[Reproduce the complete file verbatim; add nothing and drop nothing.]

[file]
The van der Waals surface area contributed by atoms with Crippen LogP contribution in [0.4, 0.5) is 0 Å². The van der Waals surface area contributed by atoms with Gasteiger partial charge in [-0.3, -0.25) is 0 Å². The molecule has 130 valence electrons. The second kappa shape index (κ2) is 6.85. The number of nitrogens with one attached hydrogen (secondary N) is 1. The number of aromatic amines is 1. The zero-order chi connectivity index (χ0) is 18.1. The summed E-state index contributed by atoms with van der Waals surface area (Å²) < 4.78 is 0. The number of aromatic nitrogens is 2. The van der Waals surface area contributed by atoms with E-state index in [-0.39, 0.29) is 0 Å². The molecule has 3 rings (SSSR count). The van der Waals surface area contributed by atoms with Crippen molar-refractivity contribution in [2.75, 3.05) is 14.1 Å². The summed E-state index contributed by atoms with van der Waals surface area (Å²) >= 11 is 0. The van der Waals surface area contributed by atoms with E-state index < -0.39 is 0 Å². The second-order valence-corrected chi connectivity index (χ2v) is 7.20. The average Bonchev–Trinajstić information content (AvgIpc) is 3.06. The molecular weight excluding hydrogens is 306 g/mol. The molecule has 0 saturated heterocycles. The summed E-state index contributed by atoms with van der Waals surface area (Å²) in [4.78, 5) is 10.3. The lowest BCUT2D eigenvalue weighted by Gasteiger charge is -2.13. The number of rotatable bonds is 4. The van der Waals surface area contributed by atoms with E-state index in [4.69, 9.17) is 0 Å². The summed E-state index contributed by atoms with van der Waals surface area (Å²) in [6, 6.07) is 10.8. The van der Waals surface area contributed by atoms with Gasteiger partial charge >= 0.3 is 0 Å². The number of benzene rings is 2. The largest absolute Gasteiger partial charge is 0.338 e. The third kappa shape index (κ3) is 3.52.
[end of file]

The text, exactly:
The van der Waals surface area contributed by atoms with Crippen LogP contribution in [0.4, 0.5) is 0 Å². The van der Waals surface area contributed by atoms with Gasteiger partial charge in [-0.3, -0.25) is 0 Å². The molecule has 130 valence electrons. The second kappa shape index (κ2) is 6.85. The number of nitrogens with one attached hydrogen (secondary N) is 1. The number of aromatic amines is 1. The zero-order chi connectivity index (χ0) is 18.1. The summed E-state index contributed by atoms with van der Waals surface area (Å²) < 4.78 is 0. The number of aromatic nitrogens is 2. The van der Waals surface area contributed by atoms with E-state index in [-0.39, 0.29) is 0 Å². The molecule has 3 rings (SSSR count). The van der Waals surface area contributed by atoms with Crippen molar-refractivity contribution in [2.75, 3.05) is 14.1 Å². The summed E-state index contributed by atoms with van der Waals surface area (Å²) >= 11 is 0. The van der Waals surface area contributed by atoms with E-state index < -0.39 is 0 Å². The second-order valence-corrected chi connectivity index (χ2v) is 7.20. The average Bonchev–Trinajstić information content (AvgIpc) is 3.06. The molecular weight excluding hydrogens is 306 g/mol. The molecule has 0 saturated heterocycles. The summed E-state index contributed by atoms with van der Waals surface area (Å²) in [4.78, 5) is 10.3. The lowest BCUT2D eigenvalue weighted by Gasteiger charge is -2.13. The number of rotatable bonds is 4. The van der Waals surface area contributed by atoms with E-state index in [4.69, 9.17) is 0 Å². The summed E-state index contributed by atoms with van der Waals surface area (Å²) in [6, 6.07) is 10.8. The van der Waals surface area contributed by atoms with Gasteiger partial charge >= 0.3 is 0 Å². The number of benzene rings is 2. The largest absolute Gasteiger partial charge is 0.338 e. The third kappa shape index (κ3) is 3.52.